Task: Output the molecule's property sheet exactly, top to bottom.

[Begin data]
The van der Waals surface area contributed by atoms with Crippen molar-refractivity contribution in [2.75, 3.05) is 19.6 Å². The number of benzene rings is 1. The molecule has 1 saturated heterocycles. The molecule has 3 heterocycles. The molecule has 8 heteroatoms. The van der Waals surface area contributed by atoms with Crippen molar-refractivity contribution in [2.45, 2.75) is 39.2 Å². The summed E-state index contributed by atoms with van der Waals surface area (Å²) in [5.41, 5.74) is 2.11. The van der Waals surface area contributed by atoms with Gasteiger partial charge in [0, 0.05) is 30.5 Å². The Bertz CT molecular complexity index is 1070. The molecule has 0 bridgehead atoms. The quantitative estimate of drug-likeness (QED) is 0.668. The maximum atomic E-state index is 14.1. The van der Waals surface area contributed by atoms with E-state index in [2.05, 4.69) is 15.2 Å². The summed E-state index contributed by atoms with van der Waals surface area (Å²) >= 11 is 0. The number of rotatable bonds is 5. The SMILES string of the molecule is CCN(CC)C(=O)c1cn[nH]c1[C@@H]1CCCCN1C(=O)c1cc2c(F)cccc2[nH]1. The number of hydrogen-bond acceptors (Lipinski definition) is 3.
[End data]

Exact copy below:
The van der Waals surface area contributed by atoms with Crippen molar-refractivity contribution in [2.75, 3.05) is 19.6 Å². The number of benzene rings is 1. The molecule has 1 saturated heterocycles. The molecule has 3 heterocycles. The molecule has 8 heteroatoms. The van der Waals surface area contributed by atoms with Crippen molar-refractivity contribution in [2.45, 2.75) is 39.2 Å². The summed E-state index contributed by atoms with van der Waals surface area (Å²) in [5.41, 5.74) is 2.11. The van der Waals surface area contributed by atoms with Gasteiger partial charge in [0, 0.05) is 30.5 Å². The Bertz CT molecular complexity index is 1070. The molecule has 0 bridgehead atoms. The quantitative estimate of drug-likeness (QED) is 0.668. The maximum atomic E-state index is 14.1. The van der Waals surface area contributed by atoms with E-state index in [2.05, 4.69) is 15.2 Å². The summed E-state index contributed by atoms with van der Waals surface area (Å²) >= 11 is 0. The number of rotatable bonds is 5. The SMILES string of the molecule is CCN(CC)C(=O)c1cn[nH]c1[C@@H]1CCCCN1C(=O)c1cc2c(F)cccc2[nH]1. The number of hydrogen-bond acceptors (Lipinski definition) is 3.